Tuesday, June 28, 2011
Sessions 3 and 4 day 1 KATIE Wood Ray
While I was rocking out to the knowledge of my idols, Donnie and Hadley were exploring the Warsaw area. They found a villiage, lakes (one with a diving board), parks, a black squirrel, and a really great place for us to eat lunch. They picked me up for lunch at the front door, and while I was thrilled to hear about their discoveries they were not as interested in mine "it's summer mom." So I've saved all my new found knowledge for you, my blogging buddies-and I'd better not read any comments about it being summer! lol
Katie (I feel we know each other well enough now to be on a first name basis....ok she doesn't know me at all, but if she did..) is energetic, sincere, calm, amazing, knowledgable, and engaging. She's Jeff Anderson and Ann Marie Corgill rolled into one. She shared ideas and thoughts and rexamined herself (in video) along with us. She's like your favorite teacher, best teaching buddy, and mentor all tied up in a perfect package. She presented two sessions and although the second one was a hard choice because Ruth Ayers was presenting at the same time; I stuck with Katie. I felt her session was geared more toward my grade level. I'm sure I missed a great session with Ruth, but Katie was well worth it.
Katie began our conversation (no really it was just her and I...ok us and about 200 others) discussing literature. She asked; "What literature do you know well?" "Everything you can say about how it is written is what you can teach about writing." I wanted to run to Barnes and Noble that instant. She warned we need a deep knowledge base of genre, and reminded that nonfiction is what the common core is rooted in. Nonfiction is more than books, it is articles, how to's, profiles, and advice. To teach it well she explains, you must have a broader understanding than that of a typical nonfiction book (opening my Ah-Ha bag already).
Katie goes on to say we also need a knowledge base for text structure, the craft of writing, and a vision of length to "teach writing well." We should notice something in the authors' writing and then teach it to children. We need an even deeper knowledge base for convictions and usage, and what we teach should be embedded in real world writing. She relates that "we should find someone that writes the way we want to teach" (opening bag and leaving it open).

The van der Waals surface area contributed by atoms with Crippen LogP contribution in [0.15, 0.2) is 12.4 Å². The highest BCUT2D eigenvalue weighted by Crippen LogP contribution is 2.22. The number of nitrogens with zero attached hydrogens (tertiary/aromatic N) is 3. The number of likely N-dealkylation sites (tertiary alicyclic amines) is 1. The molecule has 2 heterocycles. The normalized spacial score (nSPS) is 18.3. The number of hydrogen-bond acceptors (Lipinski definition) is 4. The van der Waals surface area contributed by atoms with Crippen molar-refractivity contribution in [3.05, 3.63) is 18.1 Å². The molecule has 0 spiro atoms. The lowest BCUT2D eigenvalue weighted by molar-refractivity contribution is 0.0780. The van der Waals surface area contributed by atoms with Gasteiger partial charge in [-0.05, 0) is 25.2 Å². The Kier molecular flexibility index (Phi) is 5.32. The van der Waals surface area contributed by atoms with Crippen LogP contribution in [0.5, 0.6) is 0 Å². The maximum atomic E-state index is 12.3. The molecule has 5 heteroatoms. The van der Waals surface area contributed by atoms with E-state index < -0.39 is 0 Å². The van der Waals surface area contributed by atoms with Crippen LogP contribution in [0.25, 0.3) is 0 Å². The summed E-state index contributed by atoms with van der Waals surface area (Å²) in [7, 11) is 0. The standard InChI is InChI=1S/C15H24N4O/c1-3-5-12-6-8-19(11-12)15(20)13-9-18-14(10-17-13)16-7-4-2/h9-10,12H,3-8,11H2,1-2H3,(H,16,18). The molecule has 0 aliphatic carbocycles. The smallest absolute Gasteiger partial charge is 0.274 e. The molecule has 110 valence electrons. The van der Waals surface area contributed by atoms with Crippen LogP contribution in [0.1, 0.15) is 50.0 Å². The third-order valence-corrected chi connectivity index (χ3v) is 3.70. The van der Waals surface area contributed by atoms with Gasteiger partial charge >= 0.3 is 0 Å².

She shared with us videos of herself conferring with children. This is where I really became engrossed because this is where I feel I lack in my work shop. What I discovered was a conversation. A conversation about what they had written, or what they will be writing about, where they will be going in their writing and how they planned on getting there. The mentor text is key and should be preplanned and something we are very familar with so that we can "zoom in" on what we want to teach and what they are writing.
In Katie's session for Primary writers she begins by warning us to be careful what we call a book. She explains "not all books are stoires" (yep into the bag). We need to undersand and teach the difference between an "about" and a story. An about gives information. A story flows and has a beginning, middle and end. She showed examlpes of both in video.
When conferring with young children about the books they make we should repeat what they tell us, tell them what you noticed, and relate it to mentor text. Share with them what you think their next book may look like. Finally have them explain to you what they think their next book will look like. This gives them a plan, a place to begin (yep bag again).
Katie tells us at this age (kindergarten, 1st, 2nd) children should be learning what what it means to be a writer, have a sense of self, and how to own their writing. Rivising for young children simply means 1 of 5 things: take something out, add something, change something, move something, or start over.
She left us with this message and although not an Ah-Ha for me (already believed this) it could be for some. "Copying is not writing, it is handwriting. If you understand writing you understand it is more complex than that. But it can be made simple for younger children. You have to be willing to turn loose of the control."
Is your Ah-Ha bag open?